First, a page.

Ukraine at perilous crossroad as £1.6 billion lifeline granted from US

It is the most difficult time in Ukraine in months, ITV News Correspondent John Ray reports

Crossing Ukraine’s western border is always a disorientating experience.

Today, the sun shines and the traffic flows swiftly on the highway to Kyiv.

It can be hard to keep in mind this nation has been fighting for its existence for two grinding years.

But away to the east, where we are heading, that war has reached another important juncture.

There, Russian troops have mounted a series of incursions - the most sustained since 2022. Around 8,000 civilians have been evacuated from the path of their attack.

Ukrainian commanders, mindful that Moscow may be mounting a feint, have still had to deploy reserves to the Kharkiv region.

The US secretary of state is in Kyiv today to stand symbolically shoulder-to-shoulder with his embattled hosts.

He comes with the promise of $2 billion (£1.6 billion) of military aid - and for the first time gave Ukraine licence to deploy western weapons against targets inside Russia itself.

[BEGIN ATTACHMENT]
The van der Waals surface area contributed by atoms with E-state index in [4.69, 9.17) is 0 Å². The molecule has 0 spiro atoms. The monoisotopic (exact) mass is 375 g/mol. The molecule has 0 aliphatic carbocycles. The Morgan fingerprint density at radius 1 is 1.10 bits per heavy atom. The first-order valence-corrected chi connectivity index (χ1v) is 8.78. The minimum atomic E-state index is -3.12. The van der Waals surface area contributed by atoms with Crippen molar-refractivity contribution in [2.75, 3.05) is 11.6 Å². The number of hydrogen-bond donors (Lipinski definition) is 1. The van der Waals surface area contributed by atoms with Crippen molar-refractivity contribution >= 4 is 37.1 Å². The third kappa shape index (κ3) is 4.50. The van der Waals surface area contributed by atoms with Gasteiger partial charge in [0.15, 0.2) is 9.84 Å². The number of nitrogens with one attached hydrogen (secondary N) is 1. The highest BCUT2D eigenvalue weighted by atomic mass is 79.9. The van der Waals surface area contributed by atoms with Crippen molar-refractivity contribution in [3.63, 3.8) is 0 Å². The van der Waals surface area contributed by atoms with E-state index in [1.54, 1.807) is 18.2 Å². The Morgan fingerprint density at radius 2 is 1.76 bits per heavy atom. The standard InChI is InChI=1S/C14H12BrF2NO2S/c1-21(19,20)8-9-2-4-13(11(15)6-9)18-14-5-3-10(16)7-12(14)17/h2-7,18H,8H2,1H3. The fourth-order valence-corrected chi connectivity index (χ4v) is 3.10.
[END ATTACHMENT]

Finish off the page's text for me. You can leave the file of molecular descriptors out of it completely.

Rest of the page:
In the past there was reluctance to do so for fear of escalation.

Perhaps the public change of heart is a measure of the sudden seriousness of the situation.

So too is Ukraine President Volodymyr Zelenskyy’s decision to cancel all foreign engagements for the time being.

"It’s a very serious situation," a Ukrainian friend tells me. "We still don’t have the artillery or the missiles."

The US military aid was delayed for months, so this was a crisis made in part by political infighting in Washington.

Now, new air defence systems are promised; they can’t arrive soon enough.

In Moscow, Russian President Vladimir Putin says his soldiers are making progress on all fronts.

For once, it’s not an entirely empty boast.

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